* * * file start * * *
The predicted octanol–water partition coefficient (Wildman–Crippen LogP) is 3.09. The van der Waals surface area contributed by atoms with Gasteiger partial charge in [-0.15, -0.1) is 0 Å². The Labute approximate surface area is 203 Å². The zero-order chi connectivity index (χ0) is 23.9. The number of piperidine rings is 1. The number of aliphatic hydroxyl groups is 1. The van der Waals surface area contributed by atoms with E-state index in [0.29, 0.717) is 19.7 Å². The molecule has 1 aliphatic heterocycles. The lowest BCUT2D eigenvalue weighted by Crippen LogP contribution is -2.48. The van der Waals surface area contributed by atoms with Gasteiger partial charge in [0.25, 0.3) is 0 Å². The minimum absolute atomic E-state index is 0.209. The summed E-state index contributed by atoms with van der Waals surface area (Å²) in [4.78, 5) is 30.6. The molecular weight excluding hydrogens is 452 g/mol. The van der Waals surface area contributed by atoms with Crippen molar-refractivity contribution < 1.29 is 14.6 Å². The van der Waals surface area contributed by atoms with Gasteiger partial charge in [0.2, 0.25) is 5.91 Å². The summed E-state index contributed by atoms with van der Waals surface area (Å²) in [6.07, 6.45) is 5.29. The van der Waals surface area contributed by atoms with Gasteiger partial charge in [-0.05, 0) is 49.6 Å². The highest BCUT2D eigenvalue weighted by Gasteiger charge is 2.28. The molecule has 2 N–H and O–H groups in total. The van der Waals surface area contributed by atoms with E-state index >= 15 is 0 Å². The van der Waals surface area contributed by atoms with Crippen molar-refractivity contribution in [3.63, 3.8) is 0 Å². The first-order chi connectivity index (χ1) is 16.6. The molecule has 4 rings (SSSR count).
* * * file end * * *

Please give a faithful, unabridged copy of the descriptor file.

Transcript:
The predicted octanol–water partition coefficient (Wildman–Crippen LogP) is 3.09. The van der Waals surface area contributed by atoms with Gasteiger partial charge in [-0.15, -0.1) is 0 Å². The Labute approximate surface area is 203 Å². The zero-order chi connectivity index (χ0) is 23.9. The number of piperidine rings is 1. The number of aliphatic hydroxyl groups is 1. The van der Waals surface area contributed by atoms with E-state index in [0.29, 0.717) is 19.7 Å². The molecule has 1 aliphatic heterocycles. The lowest BCUT2D eigenvalue weighted by Crippen LogP contribution is -2.48. The van der Waals surface area contributed by atoms with Gasteiger partial charge in [0.25, 0.3) is 0 Å². The minimum absolute atomic E-state index is 0.209. The summed E-state index contributed by atoms with van der Waals surface area (Å²) in [4.78, 5) is 30.6. The molecular weight excluding hydrogens is 452 g/mol. The van der Waals surface area contributed by atoms with Crippen molar-refractivity contribution < 1.29 is 14.6 Å². The van der Waals surface area contributed by atoms with Gasteiger partial charge in [0.2, 0.25) is 5.91 Å². The summed E-state index contributed by atoms with van der Waals surface area (Å²) in [6.07, 6.45) is 5.29. The van der Waals surface area contributed by atoms with Gasteiger partial charge in [-0.05, 0) is 49.6 Å². The highest BCUT2D eigenvalue weighted by Gasteiger charge is 2.28. The molecule has 2 N–H and O–H groups in total. The van der Waals surface area contributed by atoms with E-state index >= 15 is 0 Å². The van der Waals surface area contributed by atoms with Crippen molar-refractivity contribution in [3.63, 3.8) is 0 Å². The first-order chi connectivity index (χ1) is 16.6. The molecule has 4 rings (SSSR count).